Thank you Grand County Commission for denying a special events permit for Rally on the Rocks. Proponents of the event tried to frame the dialogue as an issue of freedom, rights, compromise, discrimination, equal access to public lands, and economic benefits.

1. Freedom does not mean domination. OHVs have come to dominate treasured public lands surrounding Moab including the Kane Creek corridor, Poison Spider Mesa, Gemini Bridges, and some areas of Sand Flats. UTVs dominate the Moab soundscape on a daily basis. 

2. Rights come with responsibility. The right to recreate as desired does not extend to assaulting people and wildlife with noise, dust, and fumes.

3. Compromise presumes potential peaceful coexistence. Equestrians, hikers, and mountain bikers peacefully coexist even when they have occasional, easily mitigated conflicts. None of them routinely generate noise that ruins the experience for others and certainly none that is plainly audible across significant distances.

4. Protecting people from harmful behaviors of others is not discrimination. We ban smoking indoors that pollutes the lungs of others. OSHA prohibits excessive noise generation in the workplace. See #2.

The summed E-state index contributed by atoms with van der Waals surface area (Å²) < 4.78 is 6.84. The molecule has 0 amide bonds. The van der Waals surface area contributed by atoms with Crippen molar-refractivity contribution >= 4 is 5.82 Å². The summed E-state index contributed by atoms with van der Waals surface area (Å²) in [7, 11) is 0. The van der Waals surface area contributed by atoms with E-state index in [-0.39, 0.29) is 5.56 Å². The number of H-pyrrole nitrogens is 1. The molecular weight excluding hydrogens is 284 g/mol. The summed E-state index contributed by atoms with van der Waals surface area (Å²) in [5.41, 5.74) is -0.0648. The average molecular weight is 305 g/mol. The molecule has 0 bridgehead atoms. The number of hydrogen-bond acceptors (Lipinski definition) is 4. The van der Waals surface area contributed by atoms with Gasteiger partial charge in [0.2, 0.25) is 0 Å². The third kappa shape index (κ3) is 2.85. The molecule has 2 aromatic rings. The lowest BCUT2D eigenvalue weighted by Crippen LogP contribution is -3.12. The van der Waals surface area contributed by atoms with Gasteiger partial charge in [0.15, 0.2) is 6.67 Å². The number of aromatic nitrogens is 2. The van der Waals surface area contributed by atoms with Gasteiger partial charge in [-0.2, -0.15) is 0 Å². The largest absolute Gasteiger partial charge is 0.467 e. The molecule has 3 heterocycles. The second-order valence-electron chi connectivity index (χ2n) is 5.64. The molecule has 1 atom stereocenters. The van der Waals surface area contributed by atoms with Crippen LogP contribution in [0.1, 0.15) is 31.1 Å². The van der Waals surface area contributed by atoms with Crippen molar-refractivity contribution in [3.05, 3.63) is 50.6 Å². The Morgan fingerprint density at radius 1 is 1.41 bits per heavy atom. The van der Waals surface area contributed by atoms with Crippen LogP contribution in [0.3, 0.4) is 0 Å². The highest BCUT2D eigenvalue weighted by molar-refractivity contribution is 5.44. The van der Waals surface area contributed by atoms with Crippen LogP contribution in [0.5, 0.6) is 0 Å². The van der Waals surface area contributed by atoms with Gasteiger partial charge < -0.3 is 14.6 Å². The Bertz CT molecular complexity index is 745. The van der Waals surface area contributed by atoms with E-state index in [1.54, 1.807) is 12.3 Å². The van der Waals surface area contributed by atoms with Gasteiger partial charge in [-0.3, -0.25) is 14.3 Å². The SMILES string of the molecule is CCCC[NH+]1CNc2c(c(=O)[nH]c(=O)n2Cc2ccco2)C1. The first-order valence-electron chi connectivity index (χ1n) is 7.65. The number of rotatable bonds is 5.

5. Excluding other users by domination is not equal access. See #1. We DO sometimes exclude other users by design. For example, we don’t grant pedestrians equal access to freeways, nor do we grant automobiles equal access to sidewalks and pedestrian malls.

6. Accounting for economic benefits includes losses as well as gains. OHVs generate significant losses by driving away other user groups. OHV proponents ignore the loss column. See #1 thru #5.

Ironically, at least in 2019, event organizers admitted this “Rally Fact” on their website: “Off-road vehicles can be hazardous to operate and are not intended for on-road use” while simultaneously requiring “street legal only UTVs” on event rides in the current application.

The Grand County Commission acted wisely when it rejected ROTR.

Pete Gross